Koki Tanaka is Deutsche Bank’s Artist of the Year, an award that favors artists “who connect their aesthetic concerns to social issues,” a fitting description of Tanaka’s work. “A Vulnerable Narrator” includes numerous realized, failed, and unrealized projects from the past decade. Each project starts with writing, and the texts on craft paper pasted on the walls include conceptual proposals and research documents that look like carefully completed assignments. Video documentation of the projects constitutes the main body of the exhibition. Props used in the projects are piled around the videos, material residue of events that have already taken place using the most ordinary everyday objects.
Contemporary art over the past decade has tended towards activism. But unlike most politically active artists, Tanaka interprets “activism” literally and profoundly: to take action—to actualize. If the flea market is a place to buy junk, his answer is to sell junk and turn it into work. Tanaka takes these things barely worth mentioning and turns them into art. In Someone’s Junk is Someone Else’s Treasure, he sells fallen palm fronds, that most common detritus, at a flea market.
A Pottery Produced by Five Potters at Once and A Piano Played by Five Pianists at Once, both included in the exhibition, belong to the same series as A Poem Written by Five Poets at Once and A Haircut by Nine Hairdressers at Once. In these projects Tanaka explores collaboration through the study of temporarily established communities, reflecting on a tradition of collectivism that is easy to accommodate and then discard. Viewers see that the participants think about the distribution of labor and taking turns, and sometimes complain. Harmony and contradiction are two sides of the same coin, filling ordinary work and dialogue with tension.
Koki Tanaka treats national history and trivial subjects in the same way: he sees little in much, and much in little. He discovered that the Kyoto Municipal Museum of Art was once a basketball court for the American army, as well as the venue for an important Gutai exhibition. He decided to recreate both events at the same time and place, allowing their histories to overlap. In a video titled Take some plastic cups and just fall it down many times until all the cups standing up, Tanaka takes advantage of the medium’s power to recreate accidents. Viewers see that every time a plastic cup is tossed, it “accidentally” stands up upside down. “When an incident occurs that we think can only happen once, we call it an accident. But if we suppose that no incident in this world is ever repeated, then all moments, all incidents, are accidents.” These two works, though unrelated, echo one another in their own way.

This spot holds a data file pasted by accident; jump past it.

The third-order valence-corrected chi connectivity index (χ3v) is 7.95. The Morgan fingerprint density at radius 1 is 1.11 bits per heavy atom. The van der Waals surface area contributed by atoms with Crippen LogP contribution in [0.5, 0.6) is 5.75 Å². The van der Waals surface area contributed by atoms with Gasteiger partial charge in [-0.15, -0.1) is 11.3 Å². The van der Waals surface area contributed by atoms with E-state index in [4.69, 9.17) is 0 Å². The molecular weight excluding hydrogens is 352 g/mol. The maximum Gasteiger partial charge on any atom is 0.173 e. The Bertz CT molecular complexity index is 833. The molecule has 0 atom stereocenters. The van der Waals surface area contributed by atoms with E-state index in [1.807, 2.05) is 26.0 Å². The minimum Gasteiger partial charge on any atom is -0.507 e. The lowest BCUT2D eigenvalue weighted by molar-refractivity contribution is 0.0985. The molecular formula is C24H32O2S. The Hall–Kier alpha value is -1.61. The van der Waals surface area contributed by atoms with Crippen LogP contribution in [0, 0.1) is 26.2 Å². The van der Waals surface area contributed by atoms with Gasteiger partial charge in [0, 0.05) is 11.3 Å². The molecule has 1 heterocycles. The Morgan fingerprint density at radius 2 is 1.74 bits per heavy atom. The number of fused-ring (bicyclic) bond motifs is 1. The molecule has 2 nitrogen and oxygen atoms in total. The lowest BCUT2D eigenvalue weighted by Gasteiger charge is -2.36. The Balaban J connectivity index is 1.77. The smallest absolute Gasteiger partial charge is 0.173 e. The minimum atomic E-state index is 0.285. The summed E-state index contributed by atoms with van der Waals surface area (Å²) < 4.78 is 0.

Much is shared between Tanaka’s art and life, making him an oddity among artists. The knowledge that catastrophes shake human civilizationmakes it beyond apparent that life itself is politics. This is why Tanaka has frequently come into view after the 2011 Tōhoku earthquake and tsunami. What is art in the face of life? What is life in the face of catastrophe? What can an artist do? When a solid structure can vanish at any time, what remains? Tanaka’s exhibition title delivers an answer: stay subtle, stay sensitive, stay vulnerable.
Text by Zhang Hanlu
Translated by Yao Wu